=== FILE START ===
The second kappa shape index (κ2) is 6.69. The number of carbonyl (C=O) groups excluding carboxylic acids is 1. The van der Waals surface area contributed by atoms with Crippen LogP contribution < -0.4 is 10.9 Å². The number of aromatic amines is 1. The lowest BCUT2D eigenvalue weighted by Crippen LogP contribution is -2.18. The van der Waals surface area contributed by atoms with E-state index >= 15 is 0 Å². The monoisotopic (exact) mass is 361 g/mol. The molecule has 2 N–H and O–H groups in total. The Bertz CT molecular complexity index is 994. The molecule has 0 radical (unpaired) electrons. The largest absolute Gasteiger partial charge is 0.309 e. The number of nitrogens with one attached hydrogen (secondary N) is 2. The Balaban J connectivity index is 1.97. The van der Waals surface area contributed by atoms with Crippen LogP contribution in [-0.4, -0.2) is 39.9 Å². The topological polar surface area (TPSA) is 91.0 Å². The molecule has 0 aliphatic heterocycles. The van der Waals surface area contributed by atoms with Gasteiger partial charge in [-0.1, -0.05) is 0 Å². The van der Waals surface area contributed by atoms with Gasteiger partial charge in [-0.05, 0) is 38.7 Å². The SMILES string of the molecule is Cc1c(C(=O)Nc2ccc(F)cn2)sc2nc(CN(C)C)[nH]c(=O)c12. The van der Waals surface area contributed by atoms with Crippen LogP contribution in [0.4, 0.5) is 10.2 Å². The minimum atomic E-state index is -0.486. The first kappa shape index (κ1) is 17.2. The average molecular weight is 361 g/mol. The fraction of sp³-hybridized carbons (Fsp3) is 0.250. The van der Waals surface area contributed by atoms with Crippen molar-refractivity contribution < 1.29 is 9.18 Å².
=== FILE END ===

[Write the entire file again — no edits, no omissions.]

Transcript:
The second kappa shape index (κ2) is 6.69. The number of carbonyl (C=O) groups excluding carboxylic acids is 1. The van der Waals surface area contributed by atoms with Crippen LogP contribution < -0.4 is 10.9 Å². The number of aromatic amines is 1. The lowest BCUT2D eigenvalue weighted by Crippen LogP contribution is -2.18. The van der Waals surface area contributed by atoms with E-state index >= 15 is 0 Å². The monoisotopic (exact) mass is 361 g/mol. The molecule has 2 N–H and O–H groups in total. The Bertz CT molecular complexity index is 994. The molecule has 0 radical (unpaired) electrons. The largest absolute Gasteiger partial charge is 0.309 e. The number of nitrogens with one attached hydrogen (secondary N) is 2. The Balaban J connectivity index is 1.97. The van der Waals surface area contributed by atoms with Crippen LogP contribution in [-0.4, -0.2) is 39.9 Å². The topological polar surface area (TPSA) is 91.0 Å². The molecule has 0 aliphatic heterocycles. The van der Waals surface area contributed by atoms with Gasteiger partial charge in [-0.1, -0.05) is 0 Å². The van der Waals surface area contributed by atoms with Gasteiger partial charge in [-0.05, 0) is 38.7 Å². The SMILES string of the molecule is Cc1c(C(=O)Nc2ccc(F)cn2)sc2nc(CN(C)C)[nH]c(=O)c12. The van der Waals surface area contributed by atoms with Crippen LogP contribution in [0.4, 0.5) is 10.2 Å². The minimum atomic E-state index is -0.486. The first kappa shape index (κ1) is 17.2. The average molecular weight is 361 g/mol. The fraction of sp³-hybridized carbons (Fsp3) is 0.250. The van der Waals surface area contributed by atoms with Crippen molar-refractivity contribution < 1.29 is 9.18 Å².